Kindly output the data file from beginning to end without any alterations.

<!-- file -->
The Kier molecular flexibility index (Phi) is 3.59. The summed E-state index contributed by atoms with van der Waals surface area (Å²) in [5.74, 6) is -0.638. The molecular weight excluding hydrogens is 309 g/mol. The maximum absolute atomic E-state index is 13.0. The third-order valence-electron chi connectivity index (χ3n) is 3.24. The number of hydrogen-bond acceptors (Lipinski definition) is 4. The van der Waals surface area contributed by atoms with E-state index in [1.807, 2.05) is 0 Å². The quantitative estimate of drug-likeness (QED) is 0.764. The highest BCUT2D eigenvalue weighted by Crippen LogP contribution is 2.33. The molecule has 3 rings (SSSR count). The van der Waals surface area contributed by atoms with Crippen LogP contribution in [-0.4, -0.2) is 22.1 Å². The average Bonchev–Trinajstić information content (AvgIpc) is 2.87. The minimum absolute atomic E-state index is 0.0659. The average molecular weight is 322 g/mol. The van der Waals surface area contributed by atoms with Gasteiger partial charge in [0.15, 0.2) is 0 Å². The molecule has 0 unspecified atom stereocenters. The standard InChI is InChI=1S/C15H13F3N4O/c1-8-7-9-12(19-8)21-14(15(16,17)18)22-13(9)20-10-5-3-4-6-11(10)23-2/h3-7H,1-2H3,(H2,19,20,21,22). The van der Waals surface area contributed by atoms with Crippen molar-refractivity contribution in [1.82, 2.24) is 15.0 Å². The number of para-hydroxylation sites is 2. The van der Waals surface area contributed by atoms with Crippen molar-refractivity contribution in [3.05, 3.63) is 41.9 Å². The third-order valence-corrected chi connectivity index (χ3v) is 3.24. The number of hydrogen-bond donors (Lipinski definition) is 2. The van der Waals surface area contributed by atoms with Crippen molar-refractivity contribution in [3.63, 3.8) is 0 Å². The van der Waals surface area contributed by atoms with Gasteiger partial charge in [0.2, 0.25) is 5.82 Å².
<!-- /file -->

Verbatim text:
The Kier molecular flexibility index (Phi) is 3.59. The summed E-state index contributed by atoms with van der Waals surface area (Å²) in [5.74, 6) is -0.638. The molecular weight excluding hydrogens is 309 g/mol. The maximum absolute atomic E-state index is 13.0. The third-order valence-electron chi connectivity index (χ3n) is 3.24. The number of hydrogen-bond acceptors (Lipinski definition) is 4. The van der Waals surface area contributed by atoms with E-state index in [1.807, 2.05) is 0 Å². The quantitative estimate of drug-likeness (QED) is 0.764. The highest BCUT2D eigenvalue weighted by Crippen LogP contribution is 2.33. The molecule has 3 rings (SSSR count). The van der Waals surface area contributed by atoms with Crippen LogP contribution in [-0.4, -0.2) is 22.1 Å². The average Bonchev–Trinajstić information content (AvgIpc) is 2.87. The minimum absolute atomic E-state index is 0.0659. The average molecular weight is 322 g/mol. The van der Waals surface area contributed by atoms with Gasteiger partial charge in [0.15, 0.2) is 0 Å². The molecule has 0 unspecified atom stereocenters. The standard InChI is InChI=1S/C15H13F3N4O/c1-8-7-9-12(19-8)21-14(15(16,17)18)22-13(9)20-10-5-3-4-6-11(10)23-2/h3-7H,1-2H3,(H2,19,20,21,22). The van der Waals surface area contributed by atoms with Crippen molar-refractivity contribution in [1.82, 2.24) is 15.0 Å². The number of para-hydroxylation sites is 2. The van der Waals surface area contributed by atoms with Crippen molar-refractivity contribution in [3.05, 3.63) is 41.9 Å². The third-order valence-corrected chi connectivity index (χ3v) is 3.24. The number of hydrogen-bond donors (Lipinski definition) is 2. The van der Waals surface area contributed by atoms with Crippen molar-refractivity contribution in [3.63, 3.8) is 0 Å². The van der Waals surface area contributed by atoms with Gasteiger partial charge in [0.2, 0.25) is 5.82 Å².